Falling out of love with AMI: Why we need a new approach to smart metering

Smart meters are often seen as an integral part of utilities’ infrastructure and modernization efforts given the large and growing need for high-frequency meter data, but advanced metering infrastructure (AMI) deployments have often failed to deliver promised benefits to both utilities and their customers. At a time when utility customers are struggling with the effects of inflation and utilities are increasingly facing the need to decarbonize their systems, increase resiliency, and deepen customer relationships, there’s an urgent need to find more cost-effective approaches to collect and use near-real time meter data at scale. The good news is that recent technological developments are creating opportunities to reduce or even eliminate the need for new AMI infrastructure going forward.

For electric and gas utilities, high-frequency meter data is essential to support an informed transition to a low-carbon economy, equitably engage and empower customers at a deeper level, increase system resilience, manage demand, support new rate structures, and improve operations. However, results from a range of studies suggest that many of the promised benefits of AMI have yet to be delivered even after a decade of implementation. For instance, a 2022 analysis from the Mission:data Coalition found that 97% of smart meters fail to provide promised customer benefits, and a 2020 report from the American Council for an Energy Efficient Economy (ACEEE) found that utilities “are largely missing the opportunity to utilize AMI data to improve their energy efficiency and demand response offerings, in part due to regulatory, administrative, and technological barriers.” Unsurprisingly, a handful of states have blocked multimillion-dollar smart meter deployments over the past few years, and there is growing regulatory scrutiny of the benefits that AMI deployments actually provide.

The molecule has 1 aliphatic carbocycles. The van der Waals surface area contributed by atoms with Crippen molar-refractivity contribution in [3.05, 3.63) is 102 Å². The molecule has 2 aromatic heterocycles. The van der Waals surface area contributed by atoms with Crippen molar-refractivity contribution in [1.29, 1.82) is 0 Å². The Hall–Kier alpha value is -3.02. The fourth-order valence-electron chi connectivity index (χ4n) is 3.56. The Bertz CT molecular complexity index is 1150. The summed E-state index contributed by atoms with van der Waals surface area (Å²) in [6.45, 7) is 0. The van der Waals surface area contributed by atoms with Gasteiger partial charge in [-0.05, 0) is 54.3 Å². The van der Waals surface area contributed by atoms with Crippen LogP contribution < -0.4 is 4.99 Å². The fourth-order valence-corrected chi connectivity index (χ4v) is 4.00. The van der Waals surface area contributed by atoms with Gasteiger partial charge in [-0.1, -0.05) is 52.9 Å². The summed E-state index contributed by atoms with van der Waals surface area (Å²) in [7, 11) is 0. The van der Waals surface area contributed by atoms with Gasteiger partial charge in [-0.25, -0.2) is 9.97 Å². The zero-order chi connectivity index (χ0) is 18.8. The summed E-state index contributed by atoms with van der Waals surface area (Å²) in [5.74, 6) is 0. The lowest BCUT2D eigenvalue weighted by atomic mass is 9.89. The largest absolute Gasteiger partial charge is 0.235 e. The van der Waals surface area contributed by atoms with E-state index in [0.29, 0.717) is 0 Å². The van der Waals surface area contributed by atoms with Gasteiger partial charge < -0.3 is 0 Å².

While programmatic and regulatory changes could help improve matters, AMI also has fundamental technological limitations that constrain its potential, including:

Cost: AMI deployments often cost several hundred dollars per customer, with large rollouts often costing utilities—and by extension ratepayers—hundreds of millions of dollars in upfront costs (plus additional ongoing maintenance expenses).

Shorter effective useful life (EUL): Because the computation and communication capabilities of AMI meters are largely built-in, utilities typically need to replace meters to gain important new functionality. As a 2020 blog from smart meter vendor Sensus explains, whereas traditional meters had an EUL of at least 20 years, smart meters are unlikely to have a similarly long EUL “not because they won’t last that long, but the pace of meter technology is changing so quickly that utilities would miss out on powerful new capabilities… The trend today is for electric smart meters to have a depreciable life of 10-15 years.”

Time to deployment: Over full utility service territories, AMI deployments can take years to complete. Particularly given the feature-driven reduction in AMI meter EULs, utilities may end up in near-constant technology update and deployment cycles with associated rate increases for customers.

Delays in data sharing: AMI meters often have constrained bandwidth in the mesh networks they use to communicate with each other and the backhaul system to get data to the utility. In practice, that means that even if meters are technically capable of collecting near-real-time data, the most frequent data many utilities (and utility customers) are able to access is the previous day’s 15-minute data. Although many AMI meters have built-in Zigbee or Wi-Fi communications capabilities that should theoretically be able to share data more frequently with customers (but not necessarily utilities), these are almost always turned off in practice due to interoperability challenges, ongoing service fees, or other utility concerns.